Time to do something about the injustice I’ve tolerated for far too long.


6 thoughts on “Change

  1. It’s beautiful. Perfect. I am proud to be your partner and friend. XO Kim Lifton (she/her/hers) President Wow Writing Workshop LinkedIn Top Voices in Education

    Wow students and clients, click here to book an appointment *When it is time to meet, click here to join me on Zoom*

    Liked by 1 person

  2. Susan – tell your kids to register 1000 new voters or 10,705 new voters and then they will make real substantive change if they actually go out and vote on Tuesday, November 3.

    Trump won Michigan by 10,704 votes.

    I was an Election Day worker in Southfield that day in November 2016 for the Democratic Party in a precinct situated on 12 Mile Road.

    ON THAT DAY HUNDREDS FEWER PEOPLE In that ONE PRECINCT came out to vote and the combined effect of that immense apathy was to hand Michigan to Donald Trump.

    As we see now elections do matter — every election matters.

    If it seems safe from contracting a virus (as I’ll be 65 next week) likely I’ll be working a polling place on Election Day to make sure that the election proceeds well. THERE AREN’T ENOUGH ELECTION DAY WORKERS and our systems for electing people are antiquated and don’t always work well.

    We need new technology and we need smart young kids running the polling places so that tech issues that come up are solved quickly.

    We can’t have 2 hour long lines on Election Day — people won’t stand for it and they might not stand around and then go Home and not vote.

    I know I saw that happen last November 2016.

    If we can get more people to vote by mail, if we can effectively process all those ballots by mail on Election Day, we might need a whole contingent of young people to process the ballots, process the people standing in line and make for a fair and just election process for all.

    It’s nice going to a demonstration — been there done that — and not withstanding the risk of Covid — what did these demonstrators accomplish. THE BALLOT BOX IS WHERE WE NEED TO SHOUT AND MAKE A STAND — NOT SHOUTING AND STANDING ON THE STREETS OF DETROIT.



  3. Sorry about your cheesecake. But, it was for a good cause. Thanks for writing this. Thanks for helping the next generation find their place in this world. We know why we have to stand up, It sounds like you and Kim make a good team. She has always been spot on.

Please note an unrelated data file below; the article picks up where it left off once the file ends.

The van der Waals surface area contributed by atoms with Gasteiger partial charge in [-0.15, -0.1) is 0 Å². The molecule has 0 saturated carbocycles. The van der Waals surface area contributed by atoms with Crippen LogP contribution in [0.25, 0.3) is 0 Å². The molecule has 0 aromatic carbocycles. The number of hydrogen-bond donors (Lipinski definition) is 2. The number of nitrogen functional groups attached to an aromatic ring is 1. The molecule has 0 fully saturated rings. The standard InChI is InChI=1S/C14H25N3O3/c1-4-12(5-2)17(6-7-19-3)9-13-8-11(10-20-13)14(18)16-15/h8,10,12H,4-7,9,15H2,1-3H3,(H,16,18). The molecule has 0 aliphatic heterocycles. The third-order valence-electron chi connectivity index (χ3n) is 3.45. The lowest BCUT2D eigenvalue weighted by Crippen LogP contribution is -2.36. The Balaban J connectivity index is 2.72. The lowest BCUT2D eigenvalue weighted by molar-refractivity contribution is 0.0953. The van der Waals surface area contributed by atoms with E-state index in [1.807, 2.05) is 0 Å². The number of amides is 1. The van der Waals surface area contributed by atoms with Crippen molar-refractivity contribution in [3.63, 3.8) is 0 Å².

Liked by 1 person

  4. The first thing we need to do is learn how to listen.

    I started out thinking that “all lives matter” was inclusive and meaningful. Throughout many conversations with the young people leading this call for change and listening to discussions, I came to realize that “all lives matter only when black lives matter”. I understand now that saying “all” discounts the enormous burden that brown and black people endure everyday.

    It has been a fascinating education and one that I hope more people will dive into.

    Here’s to stress baking and a good cup of coffee!

    Liked by 1 person

  5. Susan, Lovely! I had never heard of Juneteenth until now. It seems that there should be at least a week of the curriculum dedicated to slavery and the aftermath until now. It shocks me to think that 1865 and prior was my only great grandparent’s generation. Not too long ago. While most of my great grandparents were dealing with racism against them at that time in Europe the form of Pogroms, they were not slaves. The reality is that they came to the US thinking that it was a place where they could be free of persecution. Yet slavery had only ben abolished 35 years prior. And institutionalized and systemic racism is still here today. I think that education is the key for all school. While integration cannot be enforced, I think we need to create opportunities for joyful integration so that children are not so isolated to think that people of other races and religions are so different from them.

    Liked by 1 person